And yet the importance of Xiao Lu’s work lies not only in the incident it created, but in the challenge it presented to contemporary art. It made art, artists, and critics seem shallow and ignorant in comparison. Any possible interpretation or judgment seemed oversimplified and powerless. The questions it touched on far transcended debates of artistic form and concept, and could not be absorbed by any simplified sociological interpretation. The consequences of this work far surpassed the initial judgments and imaginings of everyone, including the artists.

      This was a truly random work, because its creator did not openly declare her plans before it happened. The original author of this work was Xiao Lu, but the interpretations which followed were not hers. In the moment before she fired her shots, Xiao Lu still had the power to control the order and process of her work, as well as its formal structure. However, after the gunshots, the interpretation of “Dialogue” no longer belonged to her, but to society. What happened after the gunshot incident was also no longer accidental. The meaning of this incident was not determined by Xiao Lu, but by the community of artists, critics, and social media (including international news organizations), and even by departments of the Chinese government (including the police). Although it was not the result of social planning, it is undeniable that the aforementioned factors formed an “interpretive system” which enabled Xiao Lu’s gunshot “Dialogue” to be thoroughly incorporated into a social and political reading. For example, after the China/Avant-Garde exhibition, people said that the exhibition and the museum were a miniature Tian’anmen Square, and that Xiao Lu’s shots were the first fired in the political upheavals of 1989. Although this explanation has a simple and shallow side, from the perspective of fate, Xiao Lu’s “Dialogue” was indeed one of the most important artistic and political events of 1989, connected in many ways to the Tian’anmen incident.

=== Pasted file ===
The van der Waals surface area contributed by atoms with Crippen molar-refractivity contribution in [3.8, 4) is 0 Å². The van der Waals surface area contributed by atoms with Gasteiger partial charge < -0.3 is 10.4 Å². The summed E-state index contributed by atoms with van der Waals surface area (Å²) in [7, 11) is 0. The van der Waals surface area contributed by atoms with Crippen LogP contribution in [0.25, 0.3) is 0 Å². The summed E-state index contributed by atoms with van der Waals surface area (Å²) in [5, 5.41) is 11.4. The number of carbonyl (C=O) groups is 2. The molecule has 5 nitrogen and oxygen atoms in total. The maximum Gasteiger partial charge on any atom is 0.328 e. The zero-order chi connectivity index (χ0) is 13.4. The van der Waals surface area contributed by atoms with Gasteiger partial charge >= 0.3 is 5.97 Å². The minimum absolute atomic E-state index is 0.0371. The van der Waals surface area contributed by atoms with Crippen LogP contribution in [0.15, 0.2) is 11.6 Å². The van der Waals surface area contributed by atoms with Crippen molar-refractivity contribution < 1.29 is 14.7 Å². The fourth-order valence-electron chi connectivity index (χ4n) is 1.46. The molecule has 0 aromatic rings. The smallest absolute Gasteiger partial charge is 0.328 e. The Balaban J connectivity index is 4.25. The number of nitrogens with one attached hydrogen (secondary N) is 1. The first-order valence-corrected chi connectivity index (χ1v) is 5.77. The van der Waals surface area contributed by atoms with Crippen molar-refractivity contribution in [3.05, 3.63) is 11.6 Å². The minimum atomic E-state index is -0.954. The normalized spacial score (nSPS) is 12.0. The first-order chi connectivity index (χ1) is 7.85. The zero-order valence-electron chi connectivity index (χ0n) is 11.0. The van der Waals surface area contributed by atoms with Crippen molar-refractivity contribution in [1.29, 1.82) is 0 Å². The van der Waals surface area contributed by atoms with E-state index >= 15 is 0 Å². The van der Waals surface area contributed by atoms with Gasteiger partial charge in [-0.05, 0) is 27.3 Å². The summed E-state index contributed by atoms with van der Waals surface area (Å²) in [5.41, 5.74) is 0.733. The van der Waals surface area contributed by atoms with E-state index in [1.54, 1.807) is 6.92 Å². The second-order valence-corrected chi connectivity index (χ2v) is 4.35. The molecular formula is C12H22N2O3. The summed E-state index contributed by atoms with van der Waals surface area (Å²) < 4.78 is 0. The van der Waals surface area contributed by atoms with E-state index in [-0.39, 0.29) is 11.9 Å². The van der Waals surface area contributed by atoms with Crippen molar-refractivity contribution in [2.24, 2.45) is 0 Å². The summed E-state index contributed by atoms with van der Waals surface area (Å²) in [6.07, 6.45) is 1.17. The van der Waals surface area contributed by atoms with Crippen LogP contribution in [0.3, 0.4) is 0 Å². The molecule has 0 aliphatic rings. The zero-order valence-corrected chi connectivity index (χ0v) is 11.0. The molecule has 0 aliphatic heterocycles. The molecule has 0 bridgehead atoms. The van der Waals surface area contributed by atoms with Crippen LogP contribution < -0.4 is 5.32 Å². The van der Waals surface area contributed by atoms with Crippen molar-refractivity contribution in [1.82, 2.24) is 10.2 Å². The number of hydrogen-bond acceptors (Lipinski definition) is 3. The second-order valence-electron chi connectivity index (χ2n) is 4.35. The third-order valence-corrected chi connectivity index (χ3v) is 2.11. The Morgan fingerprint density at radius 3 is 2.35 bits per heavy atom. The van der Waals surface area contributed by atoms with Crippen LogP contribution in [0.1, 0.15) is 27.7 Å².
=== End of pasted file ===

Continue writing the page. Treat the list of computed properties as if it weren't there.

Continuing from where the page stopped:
Of course, Xiao Lu’s works carry a heavy social element, growing out of vivid Chinese reality. This work also provides a vivid representation of how an artist from a family of traditional artists grows up and sets on the path of subversive contemporary art. In this process, Xiao Lu felt the contradictions and contrasts between being a socially committed artist and a sentient human. This story is itself unsettled, full of extremely individualized narratives. At the same time, she is the basis for a tragic social narrative. And yet, when people unfamiliar with Xiao Lu’s personal experiences and the full reasoning behind her gunshot performance hear the story, they often give simple social interpretations of her action that suffer from interpretive fallacy. Xiao Lu’s contradictions, conundrums, pain, and anger were expressed in those two shots she fired at her installation “Dialogue.” Both shots were aimed at the mirror between the two telephone booths, and in this mirror, Xiao Lu saw herself. This is to say, Xiao Lu fired upon herself, committing symbolic suicide. This is the tragedy of a woman, and of a society. Somewhere between society and individual, there exist obstacles to dialogue, and between society and art these gaps exist as well. After seeing this work through from beginning to end and coming to understand deeply Xiao Lu and her life experiences over the last ten-plus years, I feel that she was not creating a work of art in the standard sense of an installation or a performance, but that she was using “Dialogue” to talk about her life and fate itself. It was precisely this kind of sincere attitude toward her life and sentiments that drove her to create the work “Dialogue” in the first place. Eighteen years have passed since that work appeared in 1988. On the fifteenth anniversary of those gunshots, she fired another fifteen gunshots, because the fifteen years she spent with her boyfriend—from the earliest beginnings to their ultimate breakup—all had some connection to that “gunshot incident,” and particularly to its earliest conception. Thus, “Dialogue” is a portrait of the entire first half of Xiao Lu’s life. Nonetheless, I feel that it remains incomplete. Perhaps Xiao Lu will find some other way to develop the work, as people will no doubt continue to find new perspectives from which to interpret it.

Translated from Chinese by Philip Tinari

“China Guardian Press” published on November 2006